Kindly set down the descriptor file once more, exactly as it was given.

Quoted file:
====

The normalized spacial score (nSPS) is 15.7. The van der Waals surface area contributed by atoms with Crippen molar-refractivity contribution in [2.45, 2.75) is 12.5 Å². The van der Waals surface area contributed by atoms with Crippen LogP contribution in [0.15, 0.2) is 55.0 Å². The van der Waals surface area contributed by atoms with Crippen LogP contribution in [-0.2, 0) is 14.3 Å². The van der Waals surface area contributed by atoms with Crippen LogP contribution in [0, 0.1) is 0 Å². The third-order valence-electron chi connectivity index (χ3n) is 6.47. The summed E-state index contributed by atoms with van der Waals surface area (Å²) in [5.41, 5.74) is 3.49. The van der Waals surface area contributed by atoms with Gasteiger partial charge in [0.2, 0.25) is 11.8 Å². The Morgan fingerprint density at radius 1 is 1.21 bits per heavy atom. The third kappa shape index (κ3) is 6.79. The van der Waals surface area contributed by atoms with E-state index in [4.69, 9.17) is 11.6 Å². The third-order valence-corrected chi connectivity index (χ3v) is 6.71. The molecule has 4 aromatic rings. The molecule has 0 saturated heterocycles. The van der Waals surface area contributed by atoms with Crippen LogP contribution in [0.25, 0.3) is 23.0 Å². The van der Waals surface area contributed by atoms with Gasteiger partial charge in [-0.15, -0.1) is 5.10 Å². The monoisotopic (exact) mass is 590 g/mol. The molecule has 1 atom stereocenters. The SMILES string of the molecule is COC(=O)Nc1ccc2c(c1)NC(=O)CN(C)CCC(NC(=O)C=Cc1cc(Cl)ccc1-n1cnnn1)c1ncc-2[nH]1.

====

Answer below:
The normalized spacial score (nSPS) is 15.7. The van der Waals surface area contributed by atoms with Crippen molar-refractivity contribution in [2.45, 2.75) is 12.5 Å². The van der Waals surface area contributed by atoms with Crippen LogP contribution in [0.15, 0.2) is 55.0 Å². The van der Waals surface area contributed by atoms with Crippen LogP contribution in [-0.2, 0) is 14.3 Å². The van der Waals surface area contributed by atoms with Crippen LogP contribution in [0, 0.1) is 0 Å². The third-order valence-electron chi connectivity index (χ3n) is 6.47. The summed E-state index contributed by atoms with van der Waals surface area (Å²) in [5.41, 5.74) is 3.49. The van der Waals surface area contributed by atoms with Gasteiger partial charge in [0.2, 0.25) is 11.8 Å². The Morgan fingerprint density at radius 1 is 1.21 bits per heavy atom. The third kappa shape index (κ3) is 6.79. The van der Waals surface area contributed by atoms with E-state index in [4.69, 9.17) is 11.6 Å². The third-order valence-corrected chi connectivity index (χ3v) is 6.71. The molecule has 4 aromatic rings. The molecule has 0 saturated heterocycles. The van der Waals surface area contributed by atoms with Crippen LogP contribution in [0.25, 0.3) is 23.0 Å². The van der Waals surface area contributed by atoms with Gasteiger partial charge in [-0.15, -0.1) is 5.10 Å². The monoisotopic (exact) mass is 590 g/mol. The molecule has 1 atom stereocenters. The SMILES string of the molecule is COC(=O)Nc1ccc2c(c1)NC(=O)CN(C)CCC(NC(=O)C=Cc1cc(Cl)ccc1-n1cnnn1)c1ncc-2[nH]1.